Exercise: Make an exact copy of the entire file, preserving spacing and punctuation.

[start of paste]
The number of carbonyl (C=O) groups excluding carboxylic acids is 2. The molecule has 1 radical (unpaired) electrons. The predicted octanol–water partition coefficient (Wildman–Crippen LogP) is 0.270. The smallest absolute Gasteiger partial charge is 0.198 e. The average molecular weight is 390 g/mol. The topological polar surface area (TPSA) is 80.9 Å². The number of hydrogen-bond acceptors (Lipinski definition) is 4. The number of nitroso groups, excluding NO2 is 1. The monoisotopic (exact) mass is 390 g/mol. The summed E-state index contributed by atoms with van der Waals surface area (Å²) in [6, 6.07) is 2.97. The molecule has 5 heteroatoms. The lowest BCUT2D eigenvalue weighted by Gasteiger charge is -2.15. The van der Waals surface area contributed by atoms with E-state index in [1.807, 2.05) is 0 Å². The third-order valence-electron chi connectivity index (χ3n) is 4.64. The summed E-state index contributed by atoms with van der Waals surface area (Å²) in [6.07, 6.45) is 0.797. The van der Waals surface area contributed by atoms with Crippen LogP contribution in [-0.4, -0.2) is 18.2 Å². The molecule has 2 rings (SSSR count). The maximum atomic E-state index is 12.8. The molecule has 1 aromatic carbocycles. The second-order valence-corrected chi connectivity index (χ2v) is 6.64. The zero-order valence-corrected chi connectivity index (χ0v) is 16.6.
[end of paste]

The number of carbonyl (C=O) groups excluding carboxylic acids is 2. The molecule has 1 radical (unpaired) electrons. The predicted octanol–water partition coefficient (Wildman–Crippen LogP) is 0.270. The smallest absolute Gasteiger partial charge is 0.198 e. The average molecular weight is 390 g/mol. The topological polar surface area (TPSA) is 80.9 Å². The number of hydrogen-bond acceptors (Lipinski definition) is 4. The number of nitroso groups, excluding NO2 is 1. The monoisotopic (exact) mass is 390 g/mol. The summed E-state index contributed by atoms with van der Waals surface area (Å²) in [6, 6.07) is 2.97. The molecule has 5 heteroatoms. The lowest BCUT2D eigenvalue weighted by Gasteiger charge is -2.15. The van der Waals surface area contributed by atoms with E-state index in [1.807, 2.05) is 0 Å². The third-order valence-electron chi connectivity index (χ3n) is 4.64. The summed E-state index contributed by atoms with van der Waals surface area (Å²) in [6.07, 6.45) is 0.797. The van der Waals surface area contributed by atoms with Crippen LogP contribution in [-0.4, -0.2) is 18.2 Å². The molecule has 2 rings (SSSR count). The maximum atomic E-state index is 12.8. The molecule has 1 aromatic carbocycles. The second-order valence-corrected chi connectivity index (χ2v) is 6.64. The zero-order valence-corrected chi connectivity index (χ0v) is 16.6.